For perhaps a moment, he could almost see her, sat to the side further down the study on the window ledge, hands gripping the edge and her shoulders hunched over with her legs dangling from above the floor. His pain reflected in the water of her eyes.

Then he was remembering when it all began.

David had always found ‘Iris’ to be a rather simple yet mystifying name. It made him think of an eye, able to hide and reveal one’s true self if you dove in deep enough. And, as he often thought, eyes were full of colour, too.

That certainly summed up her when she had been alive.

He remembered all too vividly the first time he had seen her. He had been sat down in his favourite coffee bar drinking an almond latte and reading his usual daily paper. A then younger David had been completely oblivious to his surroundings. When he had often visited, most of the staff knew to leave him alone once he had bought his coffee and found a seat to quietly read at.

The indulgence of peace and quiet was something of luxury when he could escape life back at home since his divorce from Linnea. It certainly was a miracle to find the bar hardly filled without its usual babble of people who annoyed him with their small minded chatter.

All in all, he had disciplined himself to ignore and be ignored, to be one who was not easily distracted from his routine. But then it had been her voice, her presence, which broke the chain and brought him crashing back down to earth in a way he would never have imagined to have happened.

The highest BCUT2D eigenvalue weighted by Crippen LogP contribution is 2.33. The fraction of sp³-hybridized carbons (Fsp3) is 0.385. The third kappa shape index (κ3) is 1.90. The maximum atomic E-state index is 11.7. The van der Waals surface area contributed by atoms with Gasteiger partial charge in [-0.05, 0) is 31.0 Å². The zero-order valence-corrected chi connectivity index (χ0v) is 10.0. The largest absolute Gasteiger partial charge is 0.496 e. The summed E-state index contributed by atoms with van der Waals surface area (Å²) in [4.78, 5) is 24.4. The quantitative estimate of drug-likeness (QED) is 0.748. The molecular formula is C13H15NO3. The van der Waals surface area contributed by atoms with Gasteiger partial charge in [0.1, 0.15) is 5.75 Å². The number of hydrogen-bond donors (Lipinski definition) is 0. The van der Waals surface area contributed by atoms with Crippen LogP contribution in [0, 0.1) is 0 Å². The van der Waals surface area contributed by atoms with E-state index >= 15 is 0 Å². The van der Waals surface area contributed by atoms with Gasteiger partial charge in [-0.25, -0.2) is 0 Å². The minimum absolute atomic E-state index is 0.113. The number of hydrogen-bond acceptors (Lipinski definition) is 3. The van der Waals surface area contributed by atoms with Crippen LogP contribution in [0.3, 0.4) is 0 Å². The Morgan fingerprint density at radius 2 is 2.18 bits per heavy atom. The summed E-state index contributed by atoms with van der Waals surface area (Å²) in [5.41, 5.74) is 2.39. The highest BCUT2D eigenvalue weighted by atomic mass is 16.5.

“A rather right wing paper you’ve got there.”

David had not jumped out of his seat, but to say he had not been shocked by the sudden disturbance was an understatement. He had looked up to see none other than a woman stood above him with a quirk in her brow. She was wearing the coffee bar uniform. He had not seen her there before. Maybe it was because he had always been so engrossed that he never really noted who or where the staff were.

“Excuse me?” He finally answered. The woman’s lips titled upwards at the corners.

“Your paper. Very right wing material.” She pointed out again, her dark eyes flicking between his expression to the paper now quivering in his hands.

Since when did people ever notice what political parties the newspapers promoted anymore?

“Yes, I...I suppose so.” David recovered from his astonishment, looking to her name tag.